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Eco-Friendly Flooring Options for Modern Spaces

If you caught my recent post on rubber flooring, you know that I’m on the hunt for stylish flooring options. In my home, what started out as carpet has proven to be a haven for pet dander and other allergens. Plus, high-traffic areas of our floor are seeing quite a bit of dirt buildup across the carpet. We have a chance to make a fresh start in one room, and while we’d love to go with the cheapest flooring we can find, this room might be a future nursery. We need a safe solution that’s as stylish as it is non-toxic. Impossible? Hardly! My research has uncovered some interesting options. I’m sharing them with you today…

Bamboo Flooring

Let me start by saying that there are certain types of hardwood and carpeting options that are very eco-friendly. However, I wanted today’s post to focus on some flooring alternatives that are gaining popularity. Like bamboo! Why go with bamboo? For one thing, bamboo flooring can be harder, more affordable and more moisture resistant than hardwood floors. [from Marina Rubina, Architect]

Bamboo flooring in a kids play area Eco Friendly Flooring Options for Modern Spaces
Bamboo flooring in a kids’ play area

Not to mention, bamboo grows quickly, so it’s definitely a renewable resource. Can we say eco-friendly?! Below we see Bamboo flooring by Teragren from Green Building Supply:

Bamboo flooring in a natural finish Eco Friendly Flooring Options for Modern Spaces
Bamboo flooring in a natural finish

As shown above and below, bamboo has a distinct look, due to the appearance of long lines across the surface. Unique, right?! In the next image, we see Teragren Craftsman II by Green Building Supply:

Bamboo flooring is an eco-friendly option
Bamboo flooring is an eco-friendly option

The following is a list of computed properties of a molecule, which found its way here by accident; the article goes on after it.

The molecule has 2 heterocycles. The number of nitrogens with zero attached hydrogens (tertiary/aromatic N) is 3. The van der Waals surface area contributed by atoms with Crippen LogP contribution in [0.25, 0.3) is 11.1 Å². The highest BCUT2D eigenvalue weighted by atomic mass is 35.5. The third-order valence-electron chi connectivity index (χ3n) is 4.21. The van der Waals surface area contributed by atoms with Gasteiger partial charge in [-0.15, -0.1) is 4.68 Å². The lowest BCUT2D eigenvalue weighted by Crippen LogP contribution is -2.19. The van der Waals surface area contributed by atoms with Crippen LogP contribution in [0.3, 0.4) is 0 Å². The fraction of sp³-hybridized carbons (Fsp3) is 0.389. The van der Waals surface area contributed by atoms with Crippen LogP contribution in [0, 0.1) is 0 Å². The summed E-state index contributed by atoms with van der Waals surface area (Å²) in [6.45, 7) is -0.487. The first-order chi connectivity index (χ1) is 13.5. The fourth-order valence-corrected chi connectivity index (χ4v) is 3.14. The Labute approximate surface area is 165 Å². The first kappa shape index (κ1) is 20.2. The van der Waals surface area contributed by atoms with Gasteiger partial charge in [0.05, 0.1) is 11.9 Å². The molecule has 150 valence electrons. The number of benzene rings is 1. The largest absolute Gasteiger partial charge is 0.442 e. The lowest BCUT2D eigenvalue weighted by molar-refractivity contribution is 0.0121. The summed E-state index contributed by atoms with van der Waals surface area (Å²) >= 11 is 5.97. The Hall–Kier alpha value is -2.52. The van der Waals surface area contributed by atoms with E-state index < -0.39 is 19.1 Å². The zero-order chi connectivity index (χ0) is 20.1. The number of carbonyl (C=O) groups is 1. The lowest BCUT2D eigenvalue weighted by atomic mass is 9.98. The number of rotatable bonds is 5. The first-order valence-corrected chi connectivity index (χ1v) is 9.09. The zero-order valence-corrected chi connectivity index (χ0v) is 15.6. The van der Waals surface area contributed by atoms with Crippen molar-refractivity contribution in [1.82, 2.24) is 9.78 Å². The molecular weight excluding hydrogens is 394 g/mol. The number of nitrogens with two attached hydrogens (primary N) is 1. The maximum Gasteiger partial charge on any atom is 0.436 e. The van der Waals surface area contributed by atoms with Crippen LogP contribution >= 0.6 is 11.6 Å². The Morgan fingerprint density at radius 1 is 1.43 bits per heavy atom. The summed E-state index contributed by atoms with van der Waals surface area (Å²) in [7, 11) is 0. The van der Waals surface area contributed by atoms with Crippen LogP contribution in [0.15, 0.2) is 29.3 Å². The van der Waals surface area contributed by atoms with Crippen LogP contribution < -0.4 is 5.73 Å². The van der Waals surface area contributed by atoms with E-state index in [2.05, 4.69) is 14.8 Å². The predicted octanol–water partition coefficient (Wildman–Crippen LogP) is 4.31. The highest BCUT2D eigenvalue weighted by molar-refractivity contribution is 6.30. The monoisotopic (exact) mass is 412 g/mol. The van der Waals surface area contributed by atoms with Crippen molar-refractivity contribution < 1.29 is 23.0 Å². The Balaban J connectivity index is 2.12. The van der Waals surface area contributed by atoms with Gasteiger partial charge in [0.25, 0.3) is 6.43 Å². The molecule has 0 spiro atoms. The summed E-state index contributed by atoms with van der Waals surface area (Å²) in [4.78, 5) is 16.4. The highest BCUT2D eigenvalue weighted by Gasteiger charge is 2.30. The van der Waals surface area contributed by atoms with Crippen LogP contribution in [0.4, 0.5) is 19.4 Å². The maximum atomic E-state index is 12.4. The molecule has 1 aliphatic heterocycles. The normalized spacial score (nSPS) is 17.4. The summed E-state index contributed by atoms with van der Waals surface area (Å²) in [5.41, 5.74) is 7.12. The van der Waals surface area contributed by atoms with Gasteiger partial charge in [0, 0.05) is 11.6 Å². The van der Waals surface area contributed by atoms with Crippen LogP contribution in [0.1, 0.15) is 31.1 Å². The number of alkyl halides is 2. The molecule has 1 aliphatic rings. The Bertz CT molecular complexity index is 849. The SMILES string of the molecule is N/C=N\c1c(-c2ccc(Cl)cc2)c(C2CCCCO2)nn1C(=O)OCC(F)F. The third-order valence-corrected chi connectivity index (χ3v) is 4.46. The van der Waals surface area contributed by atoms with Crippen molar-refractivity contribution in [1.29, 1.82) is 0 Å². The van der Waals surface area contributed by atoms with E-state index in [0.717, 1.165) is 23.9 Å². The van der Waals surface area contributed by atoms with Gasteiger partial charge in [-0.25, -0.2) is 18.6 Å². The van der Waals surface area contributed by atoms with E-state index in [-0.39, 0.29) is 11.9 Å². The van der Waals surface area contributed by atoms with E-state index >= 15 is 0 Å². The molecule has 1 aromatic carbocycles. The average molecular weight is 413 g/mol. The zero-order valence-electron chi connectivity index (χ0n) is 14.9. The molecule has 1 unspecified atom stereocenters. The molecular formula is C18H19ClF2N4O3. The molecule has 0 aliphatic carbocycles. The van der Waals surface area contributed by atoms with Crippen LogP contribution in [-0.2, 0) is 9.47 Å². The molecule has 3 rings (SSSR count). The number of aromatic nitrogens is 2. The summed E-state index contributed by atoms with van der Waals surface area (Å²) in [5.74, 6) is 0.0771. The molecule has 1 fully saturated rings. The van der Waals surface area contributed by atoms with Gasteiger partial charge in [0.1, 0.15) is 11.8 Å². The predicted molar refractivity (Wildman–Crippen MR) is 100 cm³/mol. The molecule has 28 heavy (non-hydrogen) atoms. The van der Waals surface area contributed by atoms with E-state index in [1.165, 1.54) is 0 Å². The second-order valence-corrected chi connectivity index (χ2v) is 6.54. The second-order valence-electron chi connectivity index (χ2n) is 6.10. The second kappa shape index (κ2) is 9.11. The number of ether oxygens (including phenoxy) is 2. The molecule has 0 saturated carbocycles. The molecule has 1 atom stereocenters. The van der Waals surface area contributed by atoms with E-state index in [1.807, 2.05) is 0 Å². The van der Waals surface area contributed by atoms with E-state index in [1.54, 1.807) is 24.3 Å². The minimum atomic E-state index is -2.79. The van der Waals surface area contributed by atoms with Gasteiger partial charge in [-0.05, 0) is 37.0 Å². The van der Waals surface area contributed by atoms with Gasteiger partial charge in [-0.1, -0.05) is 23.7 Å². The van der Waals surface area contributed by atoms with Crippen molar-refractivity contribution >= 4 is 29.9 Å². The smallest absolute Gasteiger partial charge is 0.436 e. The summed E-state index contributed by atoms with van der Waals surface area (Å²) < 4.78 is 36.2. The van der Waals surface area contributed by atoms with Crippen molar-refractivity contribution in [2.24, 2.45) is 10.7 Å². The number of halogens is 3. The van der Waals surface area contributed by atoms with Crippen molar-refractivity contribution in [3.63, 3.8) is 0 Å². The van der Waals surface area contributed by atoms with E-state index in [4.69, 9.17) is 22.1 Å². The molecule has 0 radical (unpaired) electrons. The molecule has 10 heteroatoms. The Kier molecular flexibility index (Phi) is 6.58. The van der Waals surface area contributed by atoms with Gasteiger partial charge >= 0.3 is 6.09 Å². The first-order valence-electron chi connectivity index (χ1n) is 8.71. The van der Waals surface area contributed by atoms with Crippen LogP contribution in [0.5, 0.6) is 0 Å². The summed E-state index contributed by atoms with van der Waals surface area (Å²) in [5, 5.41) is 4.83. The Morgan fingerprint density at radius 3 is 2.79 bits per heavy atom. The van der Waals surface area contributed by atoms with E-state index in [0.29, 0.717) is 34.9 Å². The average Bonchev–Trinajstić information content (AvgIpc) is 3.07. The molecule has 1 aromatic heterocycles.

Bamboo flooring can be eco-friendly and non-toxic, but as with all flooring, the “green” quality depends on the manufacturer. Do not assume that any flooring is non-toxic just because it claims to be “natural” or “eco-friendly”. Ask lots of questions, and seek materials that do not gas off or contain formaldehyde. [from DLB Custom Home Design, interiors by Kristy Johnston of Two Girls and a Design]

Bamboo flooring in a bright kitchen
Bamboo flooring in a bright kitchen

Not all bamboo flooring is gold-toned. However, sometimes the process of darkening the bamboo affects its hardness. If you seek dark bamboo, make sure you understand how the darkening process will impact the durability of your flooring. Some bamboo flooring can be stained, as shown below. [from Michael Abrams Limited]

Bamboo flooring with a dark stain
Bamboo flooring with a dark stain

Cork Flooring

Let’s talk about cork! It’s cushioned, it’s durable, and it’s naturally antibacterial, as well as mold and mildew resistant. Not to mention, its shock-absorbent qualities make it ideal for little ones who take a tumble from time to time. [from Andrew Snow Photography via Houzz]

Cork flooring in a bedroom with a vineyard view
Cork flooring in a bedroom with a vineyard view

Some cork flooring looks a bit like corkboard, while other flooring has a plank-like appearance, as shown below. This flooring is available through Green Building Supply:

Natural cork flooring from US Floors
Natural cork flooring from US Floors

Cork flooring is durable in some ways, yet because of its consistency, it can dent under the weight of heavy furniture. It can also be light-sensitive, and due to its absorbency, cleaning spills quickly is a must. [from W.B. Builders]

Cork flooring in a modern kitchen
Cork flooring in a modern kitchen